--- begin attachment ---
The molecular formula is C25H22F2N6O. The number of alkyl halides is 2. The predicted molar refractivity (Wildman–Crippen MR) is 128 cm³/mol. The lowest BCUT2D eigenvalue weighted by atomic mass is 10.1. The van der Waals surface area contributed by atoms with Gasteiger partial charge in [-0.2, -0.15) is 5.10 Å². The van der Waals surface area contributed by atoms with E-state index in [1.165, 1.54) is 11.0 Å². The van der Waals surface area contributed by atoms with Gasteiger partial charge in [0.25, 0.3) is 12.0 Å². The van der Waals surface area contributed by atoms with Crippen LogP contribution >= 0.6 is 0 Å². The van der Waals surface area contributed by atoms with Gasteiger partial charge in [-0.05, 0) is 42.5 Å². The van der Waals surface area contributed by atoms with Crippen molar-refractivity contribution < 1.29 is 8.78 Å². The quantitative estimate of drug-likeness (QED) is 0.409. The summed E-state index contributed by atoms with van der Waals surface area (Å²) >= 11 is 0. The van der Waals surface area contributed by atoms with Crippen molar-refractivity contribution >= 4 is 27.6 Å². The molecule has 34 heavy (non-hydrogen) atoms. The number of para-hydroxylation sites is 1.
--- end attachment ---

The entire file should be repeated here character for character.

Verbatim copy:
The molecular formula is C25H22F2N6O. The number of alkyl halides is 2. The predicted molar refractivity (Wildman–Crippen MR) is 128 cm³/mol. The lowest BCUT2D eigenvalue weighted by atomic mass is 10.1. The van der Waals surface area contributed by atoms with Gasteiger partial charge in [-0.2, -0.15) is 5.10 Å². The van der Waals surface area contributed by atoms with E-state index in [1.165, 1.54) is 11.0 Å². The van der Waals surface area contributed by atoms with Gasteiger partial charge in [0.25, 0.3) is 12.0 Å². The van der Waals surface area contributed by atoms with Crippen LogP contribution >= 0.6 is 0 Å². The van der Waals surface area contributed by atoms with Gasteiger partial charge in [-0.05, 0) is 42.5 Å². The van der Waals surface area contributed by atoms with Crippen molar-refractivity contribution < 1.29 is 8.78 Å². The quantitative estimate of drug-likeness (QED) is 0.409. The summed E-state index contributed by atoms with van der Waals surface area (Å²) >= 11 is 0. The van der Waals surface area contributed by atoms with Crippen molar-refractivity contribution >= 4 is 27.6 Å². The molecule has 34 heavy (non-hydrogen) atoms. The number of para-hydroxylation sites is 1.